In 2013, Michigan was pounded with record breaking snow. Snow and ice was building up everywhere. Never experiencing any previous issues, I wasn't aware of the potential problem. At this point, I had already owned my home for 7 years. Walking in the bathroom one winter day, I was horrified to find water streaming down my bathroom wall. I'm pretty handy and work in real estate, so I was embarrassed and angry at myself that I had not recognized the problem before it became a huge issue.
Earlier this year, the spring market was a house feeding frenzy. Popular homes were receiving 5, 10, sometimes as high as 20 offers. March and April saw a housing inventory of only 1.3 months. It is too early to call for sure, but I believe this was the peak of the rising prices for the Grand Rapids market.
Over the last four months or so, we have seen the inventory levels increasing. Each month we have slowly ticked up to the current level of 1.7 months. That is still a very low level of inventory, however, the day-to-day pace of the market is noticeably slower. Homes are still selling quickly and multiple offers are common, but it is not as ridiculously competitive as it was this spring. Experts have been predicting inventory levels and price increases to level off for a couple years now. It may be finally happening.
It will be interesting to see how things pan out for the rest of 2016 and especially leading into the spring market of 2017. If inventory levels continue to increase, it could still take a long while before we hit a balanced market. Once we reach a balanced market, we should expect to see more slow and steady growth in prices. It may be more like 3-4% per year, rather than the 8% increases we have seen the last few years.
In the last few months, the inventory level has tightened again. All the way down to 1.3 months. This is a historical low for the inventory of homes for sale in the Grand Rapids market.
Although inventory was dwindling, the number of buyers increased with the spring market. The result? Feeding frenzy is probably the most accurate way to describe the competition. If a house is priced right and in good condition, it is common place to see 5-10 offers on one property within three days of hitting the market. Open houses look like assembly lines of people going in and out. It is great to be a seller right now. Unfortunately, it is very difficult to be a home buyer at the moment. The buyers who are winning in extremely competitive situations are usually cash buyers, or buyers who have large down payments if they need financing. It makes it especially tough for first-time buyers trying to enter the market.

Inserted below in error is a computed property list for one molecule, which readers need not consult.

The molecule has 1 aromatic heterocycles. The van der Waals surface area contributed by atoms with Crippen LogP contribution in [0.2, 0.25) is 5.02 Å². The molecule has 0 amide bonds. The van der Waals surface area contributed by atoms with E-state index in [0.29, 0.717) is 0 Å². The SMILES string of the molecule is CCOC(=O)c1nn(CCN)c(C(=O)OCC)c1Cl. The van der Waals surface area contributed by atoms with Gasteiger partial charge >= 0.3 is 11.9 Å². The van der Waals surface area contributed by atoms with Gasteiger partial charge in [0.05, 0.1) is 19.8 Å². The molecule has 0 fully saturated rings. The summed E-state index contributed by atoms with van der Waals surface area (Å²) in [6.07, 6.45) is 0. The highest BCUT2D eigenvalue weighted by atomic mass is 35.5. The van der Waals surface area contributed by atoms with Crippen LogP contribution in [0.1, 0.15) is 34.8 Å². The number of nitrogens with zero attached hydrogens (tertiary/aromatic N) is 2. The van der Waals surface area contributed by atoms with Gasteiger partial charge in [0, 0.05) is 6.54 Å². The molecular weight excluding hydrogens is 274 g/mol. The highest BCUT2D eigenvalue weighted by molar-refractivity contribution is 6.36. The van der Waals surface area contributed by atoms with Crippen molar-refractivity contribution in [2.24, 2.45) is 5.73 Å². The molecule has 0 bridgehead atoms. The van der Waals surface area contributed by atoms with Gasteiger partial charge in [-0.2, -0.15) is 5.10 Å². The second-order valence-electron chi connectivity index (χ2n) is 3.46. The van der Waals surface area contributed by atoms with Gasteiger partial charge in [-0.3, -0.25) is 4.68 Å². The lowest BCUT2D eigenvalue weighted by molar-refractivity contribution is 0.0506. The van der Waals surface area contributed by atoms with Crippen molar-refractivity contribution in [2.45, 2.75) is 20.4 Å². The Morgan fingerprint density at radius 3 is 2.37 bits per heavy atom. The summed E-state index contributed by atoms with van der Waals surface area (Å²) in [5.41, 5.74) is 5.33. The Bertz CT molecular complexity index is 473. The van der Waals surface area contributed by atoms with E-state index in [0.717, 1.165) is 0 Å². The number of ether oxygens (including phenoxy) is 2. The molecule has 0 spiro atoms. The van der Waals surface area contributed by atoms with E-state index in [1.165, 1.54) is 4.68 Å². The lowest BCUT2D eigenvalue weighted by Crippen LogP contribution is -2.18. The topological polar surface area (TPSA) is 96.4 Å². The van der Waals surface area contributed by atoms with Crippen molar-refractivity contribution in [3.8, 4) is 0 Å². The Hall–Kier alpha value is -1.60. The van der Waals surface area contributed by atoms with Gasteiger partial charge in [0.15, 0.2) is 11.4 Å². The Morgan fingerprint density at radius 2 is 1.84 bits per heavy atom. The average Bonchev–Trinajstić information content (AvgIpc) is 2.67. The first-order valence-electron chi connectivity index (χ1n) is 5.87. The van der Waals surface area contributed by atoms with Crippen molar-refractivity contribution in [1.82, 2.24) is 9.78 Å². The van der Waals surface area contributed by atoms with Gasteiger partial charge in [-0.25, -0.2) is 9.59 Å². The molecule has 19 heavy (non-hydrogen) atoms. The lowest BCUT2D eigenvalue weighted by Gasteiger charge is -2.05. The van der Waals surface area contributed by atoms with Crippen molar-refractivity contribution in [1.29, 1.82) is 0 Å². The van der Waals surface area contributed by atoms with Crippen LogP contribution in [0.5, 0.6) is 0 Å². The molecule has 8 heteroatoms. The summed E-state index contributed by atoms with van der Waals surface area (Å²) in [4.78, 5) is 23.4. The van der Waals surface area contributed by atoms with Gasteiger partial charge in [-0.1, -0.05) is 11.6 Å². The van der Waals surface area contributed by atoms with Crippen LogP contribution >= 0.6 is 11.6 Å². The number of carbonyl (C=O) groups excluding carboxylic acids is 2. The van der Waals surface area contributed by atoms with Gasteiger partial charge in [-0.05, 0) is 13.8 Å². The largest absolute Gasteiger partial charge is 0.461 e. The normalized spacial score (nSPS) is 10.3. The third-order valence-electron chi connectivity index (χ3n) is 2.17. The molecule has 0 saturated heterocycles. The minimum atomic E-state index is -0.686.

New construction has been going strong. Hopefully the new construction will help meet demand and eventually level out the inventory to a healthy level. For the next foreseeable future though, the shortage will remain. Prices continue to increase. The month of May brought a slight uptick in inventory to 1.4 months. An increase of 0.1 doesn't seem too promising, but we'll see where the next few months take us.
There are a lot of factors that are important to a seller when considering whether to accept a buyer's offer, especially when there are multiple offers to choose from. Here is a list of some of the most important factors a seller will look at:
1) Price- this is likely the first thing the seller will consider. Most people want the highest price possible for their home. If the buyer is asking for closing costs, the seller will subtract this amount from the offer price to figure what the net amount is. For example, let's say two buyers write offers for the same price of $150,000. However, one buyer is asking for the seller to pay $4,000 towards their closing costs, and the other is not asking for any. One offer is a net of $150k while the other is only a net of $146k. Obviously the higher net offer is usually more desirable to a seller.
2) Closing Costs- Another thing to keep in mind about asking for seller paid closing costs is the appraisal. The appraiser is hired by the bank to value the house and substantiate the purchase price for the loan. Appraisers must use past sold comparable homes to justify value. When inventory is low and demand is high, the prices are increasing at a fast pace. The increasing prices make it harder for appraisers to substantiate values. Let's say there are two offers, one for $150k no seller concessions and one for $154k asking for $4000 seller paid closing costs. The net is about the same, but the first offer is better because the house only needs to appraise at $150k instead of $154k. A low appraisal can derail a loan and the transaction.
Great info on everything real estate.